Businesses that control freight have leverage to keep down additional costs.
Global Shippers’ Forum (GSF), an umbrella organization of shippers groups such as the National Industrial Transportation League (NIT League) in the United States, said it will organize a new global campaign to confront what it says are “unsubstantiated shipping surcharges, terminal charges and more than 20 other non-negotiable local charges” being imposed on shippers worldwide.
GSF decided to start the campaign at its annual meeting in March, and said it will focus on “persuading national competition authorities or other appropriate regulatory bodies to introduce new shipping regulations and laws to prevent these local anti-competitive practices.”
GSF said non-negotiated local charges are being imposed on consignors and shippers who have no control or influence in freight rate negotiations.
“Shippers in Africa, Asia and South America have now called time on these unacceptable shipping practices which long ago disappeared in European, North American and liner shipping trades in other more developed economies,” GSF said in a statement.
“As part of a coordinated global campaign, the GSF will take the matter up with the main political, United Nations and other international agencies,” said Chris Welsh, the forum’s secretary general. “In addition, we will support the implementation of the kind of national legislation introduced in Sri Lanka to deal with this widespread problem.”
Welsh said the charges are a mix of those imposed by carriers, shipping agents that are appointed by carriers to represent their interests, and terminal operators.
He pointed out many importers in Europe and the United States buy and control freight, negotiating the freight rates and the main charges as part of their contractual agreement with the carriers.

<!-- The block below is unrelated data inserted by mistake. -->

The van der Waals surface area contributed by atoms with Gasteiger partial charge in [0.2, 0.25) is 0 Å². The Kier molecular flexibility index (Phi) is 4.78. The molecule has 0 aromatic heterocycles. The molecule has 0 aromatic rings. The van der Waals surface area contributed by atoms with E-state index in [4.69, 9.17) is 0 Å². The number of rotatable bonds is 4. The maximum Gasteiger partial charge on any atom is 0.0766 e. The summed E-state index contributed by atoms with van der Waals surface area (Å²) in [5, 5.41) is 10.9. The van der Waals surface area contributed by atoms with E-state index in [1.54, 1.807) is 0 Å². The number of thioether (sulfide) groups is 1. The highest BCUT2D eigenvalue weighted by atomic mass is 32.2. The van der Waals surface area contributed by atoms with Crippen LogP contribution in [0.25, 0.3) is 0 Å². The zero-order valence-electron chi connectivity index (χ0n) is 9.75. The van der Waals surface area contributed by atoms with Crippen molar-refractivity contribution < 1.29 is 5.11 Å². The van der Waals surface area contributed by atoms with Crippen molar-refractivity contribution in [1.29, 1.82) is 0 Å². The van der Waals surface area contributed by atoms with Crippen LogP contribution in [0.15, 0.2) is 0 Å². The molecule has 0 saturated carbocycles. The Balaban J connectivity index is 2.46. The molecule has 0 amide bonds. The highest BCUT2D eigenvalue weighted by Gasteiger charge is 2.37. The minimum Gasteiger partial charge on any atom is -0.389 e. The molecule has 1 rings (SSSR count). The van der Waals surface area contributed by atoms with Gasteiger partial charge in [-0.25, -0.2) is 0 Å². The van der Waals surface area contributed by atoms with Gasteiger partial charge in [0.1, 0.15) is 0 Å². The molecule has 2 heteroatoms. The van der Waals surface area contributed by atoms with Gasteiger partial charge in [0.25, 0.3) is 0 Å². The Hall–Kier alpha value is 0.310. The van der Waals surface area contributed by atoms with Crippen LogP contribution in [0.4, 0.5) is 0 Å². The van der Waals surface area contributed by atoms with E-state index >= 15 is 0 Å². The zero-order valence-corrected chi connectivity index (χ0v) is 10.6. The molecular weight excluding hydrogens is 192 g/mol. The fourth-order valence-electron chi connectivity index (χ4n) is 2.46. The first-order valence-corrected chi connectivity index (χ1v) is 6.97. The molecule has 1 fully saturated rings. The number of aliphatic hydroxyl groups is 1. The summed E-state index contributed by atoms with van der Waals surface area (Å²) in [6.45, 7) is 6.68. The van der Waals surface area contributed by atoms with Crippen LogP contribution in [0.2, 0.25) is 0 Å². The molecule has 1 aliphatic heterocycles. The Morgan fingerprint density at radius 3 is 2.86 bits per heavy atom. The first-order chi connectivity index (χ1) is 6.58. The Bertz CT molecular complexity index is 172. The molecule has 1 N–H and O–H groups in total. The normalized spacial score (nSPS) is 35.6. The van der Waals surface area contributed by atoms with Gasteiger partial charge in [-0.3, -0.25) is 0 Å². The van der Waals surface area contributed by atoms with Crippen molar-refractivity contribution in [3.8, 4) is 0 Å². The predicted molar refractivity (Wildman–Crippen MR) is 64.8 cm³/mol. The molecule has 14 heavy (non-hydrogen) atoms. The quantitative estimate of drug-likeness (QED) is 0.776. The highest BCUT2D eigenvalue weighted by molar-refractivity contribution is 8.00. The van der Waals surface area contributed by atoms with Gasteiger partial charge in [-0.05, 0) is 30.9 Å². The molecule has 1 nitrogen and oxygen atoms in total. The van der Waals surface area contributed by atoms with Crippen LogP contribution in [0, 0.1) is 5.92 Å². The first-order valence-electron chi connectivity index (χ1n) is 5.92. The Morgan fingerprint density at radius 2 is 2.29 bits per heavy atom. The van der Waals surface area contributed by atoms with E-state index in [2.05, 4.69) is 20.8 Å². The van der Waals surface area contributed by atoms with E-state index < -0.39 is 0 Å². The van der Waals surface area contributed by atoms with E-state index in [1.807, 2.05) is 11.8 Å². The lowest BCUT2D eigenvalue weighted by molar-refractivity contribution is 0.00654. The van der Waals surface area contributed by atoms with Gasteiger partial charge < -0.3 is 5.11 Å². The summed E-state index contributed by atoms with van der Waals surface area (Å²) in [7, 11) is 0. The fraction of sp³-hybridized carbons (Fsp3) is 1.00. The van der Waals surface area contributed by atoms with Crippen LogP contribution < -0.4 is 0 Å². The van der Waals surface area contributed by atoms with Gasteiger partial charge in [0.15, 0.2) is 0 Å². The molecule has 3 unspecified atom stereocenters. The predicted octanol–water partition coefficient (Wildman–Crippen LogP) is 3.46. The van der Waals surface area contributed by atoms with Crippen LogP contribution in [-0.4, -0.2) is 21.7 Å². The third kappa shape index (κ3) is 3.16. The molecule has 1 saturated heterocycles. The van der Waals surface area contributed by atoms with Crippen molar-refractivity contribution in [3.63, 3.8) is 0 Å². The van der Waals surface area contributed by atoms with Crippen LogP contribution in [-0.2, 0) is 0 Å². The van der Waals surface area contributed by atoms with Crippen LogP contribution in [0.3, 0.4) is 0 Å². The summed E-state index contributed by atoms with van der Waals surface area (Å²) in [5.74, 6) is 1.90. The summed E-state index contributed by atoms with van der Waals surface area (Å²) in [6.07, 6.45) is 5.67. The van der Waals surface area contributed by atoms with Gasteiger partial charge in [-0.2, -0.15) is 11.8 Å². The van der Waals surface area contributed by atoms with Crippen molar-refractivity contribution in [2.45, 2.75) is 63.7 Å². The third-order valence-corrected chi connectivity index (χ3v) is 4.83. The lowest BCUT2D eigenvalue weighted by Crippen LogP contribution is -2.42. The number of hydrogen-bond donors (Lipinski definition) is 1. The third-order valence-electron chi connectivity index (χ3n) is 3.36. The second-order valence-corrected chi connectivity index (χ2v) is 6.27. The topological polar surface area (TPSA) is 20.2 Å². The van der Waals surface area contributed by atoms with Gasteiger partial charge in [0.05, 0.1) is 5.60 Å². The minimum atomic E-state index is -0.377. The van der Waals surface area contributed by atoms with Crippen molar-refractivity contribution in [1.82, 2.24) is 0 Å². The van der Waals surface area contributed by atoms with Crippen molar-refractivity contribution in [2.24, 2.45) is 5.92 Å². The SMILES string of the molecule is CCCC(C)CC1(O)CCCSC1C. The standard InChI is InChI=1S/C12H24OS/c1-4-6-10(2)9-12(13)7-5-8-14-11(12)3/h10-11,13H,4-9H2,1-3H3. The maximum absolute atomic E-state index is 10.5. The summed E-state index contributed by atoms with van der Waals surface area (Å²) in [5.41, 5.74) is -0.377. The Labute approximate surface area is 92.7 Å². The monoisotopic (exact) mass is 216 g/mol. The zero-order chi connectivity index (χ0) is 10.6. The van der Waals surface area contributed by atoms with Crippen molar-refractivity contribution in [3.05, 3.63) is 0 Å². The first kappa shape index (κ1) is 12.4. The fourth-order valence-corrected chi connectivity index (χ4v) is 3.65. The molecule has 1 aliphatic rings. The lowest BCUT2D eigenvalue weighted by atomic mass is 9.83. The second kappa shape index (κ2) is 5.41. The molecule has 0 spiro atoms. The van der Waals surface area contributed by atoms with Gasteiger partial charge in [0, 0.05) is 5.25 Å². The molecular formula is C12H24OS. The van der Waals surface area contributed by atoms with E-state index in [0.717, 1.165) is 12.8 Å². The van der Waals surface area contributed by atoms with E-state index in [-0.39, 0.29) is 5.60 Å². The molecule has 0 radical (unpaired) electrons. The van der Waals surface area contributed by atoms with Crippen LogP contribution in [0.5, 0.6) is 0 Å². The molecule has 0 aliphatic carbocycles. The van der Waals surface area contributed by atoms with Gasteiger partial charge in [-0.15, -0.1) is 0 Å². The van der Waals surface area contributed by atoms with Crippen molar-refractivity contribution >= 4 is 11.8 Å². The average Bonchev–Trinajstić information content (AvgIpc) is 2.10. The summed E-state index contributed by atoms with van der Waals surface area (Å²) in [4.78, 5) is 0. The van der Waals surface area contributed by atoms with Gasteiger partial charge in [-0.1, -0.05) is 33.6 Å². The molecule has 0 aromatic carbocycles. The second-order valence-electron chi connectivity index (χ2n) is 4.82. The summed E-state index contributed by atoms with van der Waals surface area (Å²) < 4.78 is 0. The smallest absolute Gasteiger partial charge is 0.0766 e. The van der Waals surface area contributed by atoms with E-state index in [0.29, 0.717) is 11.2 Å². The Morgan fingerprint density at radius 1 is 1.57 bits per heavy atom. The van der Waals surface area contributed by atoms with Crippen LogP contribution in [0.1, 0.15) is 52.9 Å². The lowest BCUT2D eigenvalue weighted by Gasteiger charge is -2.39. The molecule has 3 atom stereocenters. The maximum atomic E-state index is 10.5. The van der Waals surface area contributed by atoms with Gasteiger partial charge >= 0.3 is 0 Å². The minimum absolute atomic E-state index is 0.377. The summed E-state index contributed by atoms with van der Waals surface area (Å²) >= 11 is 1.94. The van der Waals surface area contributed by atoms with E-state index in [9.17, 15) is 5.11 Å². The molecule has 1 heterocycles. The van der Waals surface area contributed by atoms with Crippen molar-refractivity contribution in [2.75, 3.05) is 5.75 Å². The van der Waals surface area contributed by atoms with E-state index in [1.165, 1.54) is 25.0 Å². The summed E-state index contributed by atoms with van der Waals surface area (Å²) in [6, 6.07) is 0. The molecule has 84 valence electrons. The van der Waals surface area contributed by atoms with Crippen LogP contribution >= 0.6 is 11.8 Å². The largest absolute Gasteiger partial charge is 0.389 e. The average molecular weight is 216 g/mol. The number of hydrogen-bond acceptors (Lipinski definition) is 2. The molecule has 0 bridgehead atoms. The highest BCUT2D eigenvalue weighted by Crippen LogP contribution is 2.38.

But because the foreign supplier or consignor has the responsibility to deliver goods to either the ship agents or terminal, it “picks up a load of charges over which he has no leverage or negotiating or bargaining power. And they’re unavoidable charges and they’re nonnegotiable surcharges in the main,” Welsh said.
He said these charges are prevalent throughout Africa, Asia and South America, but less common in more developed countries such as those in Europe and North America.
“U.S. shippers are not jumping up and down about this kind of practice,” Welsh said.
Bruce Carlton, president of the NIT League, agreed that “it really doesn’t affect U.S. exporters. But in a lot of the developing world, as I understand it, these are sort of surprises that are dropped on the exporters there. Shippers may be told that if they want their container of cargo picked up and put on a ship and delivered they will have to pay additional charges. I can tell you there is a real bitterness in the dialog—these folks really feel badly treated and it has been going on for years and years.”
Much of the problem, Carlton said, comes from the Incoterms through which business is conducted and can leave shippers in developing countries vulnerable to charges.
“Everybody agrees that to some extent that many shippers are still using inappropriate Incoterms,” Welsh said.
Dan Gardner, president of Los Angeles-based Trade Facilitators, noted concerns about surcharges are common among all business sizes and agrees they are driven by Incoterms. Sometimes, he said, the parties to a contract don’t really understand the meaning of an Incoterm or there are charges that neither party contemplated—either at origin, a container yard or terminal or destination.
“I think it is more exacerbated in some of the emerging markets because there is a real conscious approach to managing landed costs,” Gardner said.
If customs duties are paid on the CIF (cost, insurance and freight) value of the goods, an extra $100 to $200 in surcharges may get lumped into value of the merchandise, and in countries with value-added taxes, surcharges can also force up the tax amount.
“I saw this as recently as a week ago where a supplier in Asia was selling on an FCA port basis and there were certain charges at the port that they refused to pay. So there was a big back and forth between the buyer and seller,” said Gardner. (FCA, or "Free Carrier," means the seller fulfills its obligation to deliver when it has handed over the goods, cleared for export, into the charge of the carrier named by the buyer at the named place or point.)
Without an agreement between the seller and buyer that explicitly says whether surcharges at origin or destination are on the account of the shipper or consignee “I think everybody is trying to push charges back and forth on one another, understandably,” Gardner, who is the author of the book How to Use International Trade Terms for Competitive Advantage & Financial Gain